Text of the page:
Again, it's the 400 a year. So, it's about 400 a year who go on that, and that's from across the whole of Wales. What happens with Erasmus+ is it's an investment from all the colleges, as well as the staff and the learners, because we have to—they're 16, so they're under 18, so a member of staff has to go as well, and then they stay with them. And then, of course, they come back and they've learned so much from those opportunities—
So, is that popular with the staff?
Well, it's a commitment from the colleges. They believe in supporting Erasmus+. It's an opportunity to learn from others. We don't want to be an island. The danger is we become an island in a geographical sense as well as mentality, and we need to make sure that we are showing what's actually out there, not just across the border, but internationally as well.
With only 400 out of 150,000 learners currently affected, are you looking at other opportunities, potentially, outside Erasmus+ where we could benefit from international exchange, whether with the EU or outside?
We're confident that we've had Government Ministers saying that they are completely committed to Erasmus+, and so we're confident that we will remain a part of Erasmus+. We think that that's what should happen, or, if not, can we join and be a member like Norway are, so that you buy into the Ersamus+ scheme, but you still get those opportunities that are tied into Erasmus+? It's also the staff, as well—so, staff get those opportunities, and they're not one-off visits. What happens is we build on those relationships and, actually, the YSDA project that we've just done ensures that we engage with harder-to-reach audiences, so the BME—
YSDA—it's a youth ambassador scheme. That's one of our projects through Erasmus+, and it means we are able to engage with BME communities in trying to get them more physically active, as well. So, there's a whole range of different opportunities that exist under Erasmus+. There's a key action 1, which is the staff and learner mobility, and there's a key action 2 that we are hopefully going to be successful with, and we're doing that with Simply Do, which is a small start-up company. So, we've made a bid for that as well. So, there are lots of different avenues that are linked to Erasmus+, not just the staff and the learner mobility opportunities, which are fantastic.
The next questions are from Julie.
EU-funded projects, yes. Okay, fine, thanks.
I don't know how much you benefit, other than what you've said, from EU-funded projects. I wondered if you could, perhaps, give us an indication.
Can I come in with the top level first and, particularly Caroline, and Claire, may be able to fill some of the gaps in terms of some of the details? I think the main concerns that most colleges have, and, indeed, the wider sector of post 16, is around individual projects, be they for institutions, regionally based or national projects, where we've been receiving funding for a number of years. Now, clearly, in many ways, it's a concern that we have been receiving them for so many years, so there's that dependence on projects, which is a concern in the longer term.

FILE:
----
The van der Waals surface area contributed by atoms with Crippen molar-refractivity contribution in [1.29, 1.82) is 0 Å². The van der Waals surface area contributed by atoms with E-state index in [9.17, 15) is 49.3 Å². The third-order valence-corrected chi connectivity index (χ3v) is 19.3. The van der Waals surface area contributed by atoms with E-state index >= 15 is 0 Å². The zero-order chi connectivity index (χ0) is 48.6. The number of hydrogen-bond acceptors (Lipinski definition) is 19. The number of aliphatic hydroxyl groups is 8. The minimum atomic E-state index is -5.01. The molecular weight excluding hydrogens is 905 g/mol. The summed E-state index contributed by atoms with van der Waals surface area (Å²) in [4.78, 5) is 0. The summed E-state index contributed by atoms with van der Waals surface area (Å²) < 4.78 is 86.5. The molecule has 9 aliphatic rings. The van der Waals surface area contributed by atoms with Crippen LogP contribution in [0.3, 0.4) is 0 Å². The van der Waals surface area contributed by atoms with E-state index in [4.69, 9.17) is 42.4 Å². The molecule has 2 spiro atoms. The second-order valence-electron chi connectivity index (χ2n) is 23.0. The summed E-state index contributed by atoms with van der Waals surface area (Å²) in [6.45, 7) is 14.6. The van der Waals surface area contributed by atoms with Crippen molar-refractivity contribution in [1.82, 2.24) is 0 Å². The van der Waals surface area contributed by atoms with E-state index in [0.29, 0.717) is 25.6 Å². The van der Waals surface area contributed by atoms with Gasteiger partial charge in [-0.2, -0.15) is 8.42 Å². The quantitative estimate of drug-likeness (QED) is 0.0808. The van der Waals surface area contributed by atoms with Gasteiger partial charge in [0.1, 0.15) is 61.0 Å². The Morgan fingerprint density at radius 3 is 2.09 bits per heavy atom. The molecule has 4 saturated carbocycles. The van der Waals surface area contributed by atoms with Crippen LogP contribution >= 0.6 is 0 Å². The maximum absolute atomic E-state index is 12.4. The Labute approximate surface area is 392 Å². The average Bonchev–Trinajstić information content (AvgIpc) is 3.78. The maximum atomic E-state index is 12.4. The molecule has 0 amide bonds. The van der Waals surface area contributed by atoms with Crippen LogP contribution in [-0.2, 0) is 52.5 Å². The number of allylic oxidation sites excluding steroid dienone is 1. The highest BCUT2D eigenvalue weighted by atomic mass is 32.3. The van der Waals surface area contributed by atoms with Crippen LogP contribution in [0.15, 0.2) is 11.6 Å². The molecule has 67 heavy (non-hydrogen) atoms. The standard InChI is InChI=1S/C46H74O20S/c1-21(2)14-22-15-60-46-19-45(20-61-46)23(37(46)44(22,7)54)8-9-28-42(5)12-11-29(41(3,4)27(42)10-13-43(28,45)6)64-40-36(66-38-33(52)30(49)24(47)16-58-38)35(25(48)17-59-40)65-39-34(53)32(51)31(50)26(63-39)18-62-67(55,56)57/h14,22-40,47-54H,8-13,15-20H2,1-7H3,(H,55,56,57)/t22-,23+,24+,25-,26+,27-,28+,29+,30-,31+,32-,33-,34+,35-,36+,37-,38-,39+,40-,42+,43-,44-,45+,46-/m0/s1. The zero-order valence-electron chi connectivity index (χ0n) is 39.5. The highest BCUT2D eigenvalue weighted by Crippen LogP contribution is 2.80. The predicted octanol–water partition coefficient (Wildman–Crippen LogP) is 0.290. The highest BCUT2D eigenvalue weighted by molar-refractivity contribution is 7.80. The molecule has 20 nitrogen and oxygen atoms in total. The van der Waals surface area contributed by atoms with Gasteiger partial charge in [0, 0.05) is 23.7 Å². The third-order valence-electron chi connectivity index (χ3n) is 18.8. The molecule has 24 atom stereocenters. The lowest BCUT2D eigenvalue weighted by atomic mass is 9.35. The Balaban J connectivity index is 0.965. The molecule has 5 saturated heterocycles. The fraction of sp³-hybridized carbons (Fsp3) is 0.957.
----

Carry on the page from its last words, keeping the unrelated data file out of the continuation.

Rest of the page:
But then, more specifically, a major concern, certainly from my point of view at Cambria, and it's one of the biggest problems that we face, is the fact that the apprenticeship programme in Wales—the work-based learning programme—has for a number of years now been presented as a European project. So, it has been made bigger in terms of the quantum available for apprenticeships by using European moneys. Now, that's been great, because we've had an increase in apprenticeships, but, with this uncertainty now, with apprenticeships being such a priority area, I'm really concerned as to the preparations that are in place to protect the interests of a really important and growing part of the education and skills mix in Wales. Alongside that, even at the moment, funding isn't good enough for apprenticeships. We've had our allocations last week, I think, or the week before, and they've just all being held at the same level. I know inflation's quite low, but it's a priority area that we need to improve. But they're being held back in terms of unit rates already, and top-sliced for initiatives. I am a bit concerned at the moment that we're top-slicing a lot of funds to create lots of initiative pots, which have bureaucracy with them. Now, I'm going a little bit off the mark there in terms of what I'm describing, but what I would say is that work-based learning is a major problem. I know John Griffiths, when he was a Minister—I'm sure he knows a lot about this as well. But I think, Mike, you'd agree that's a concern.
Yes, absolutely. We do about £44 million in apprenticeship work, circa, in the group. We're really concerned that there are lots of initiatives going on to take money off the top of the apprenticeship pot to do things that, actually, should be targeted right at the heart of supporting the businesses and community that we're serving. So, we just need to make sure that, even though we know money's tight—we're not silly; we are very sensible people—any money that is available goes direct to the apprenticeship programme and doesn't get siphoned off for initiatives in the broader sense.
I'm big on initiatives. I am an educationalist. I love initiatives, I love all those sorts of things, but, in this case, at this time, we need to make sure every single penny hits the apprenticeship front line.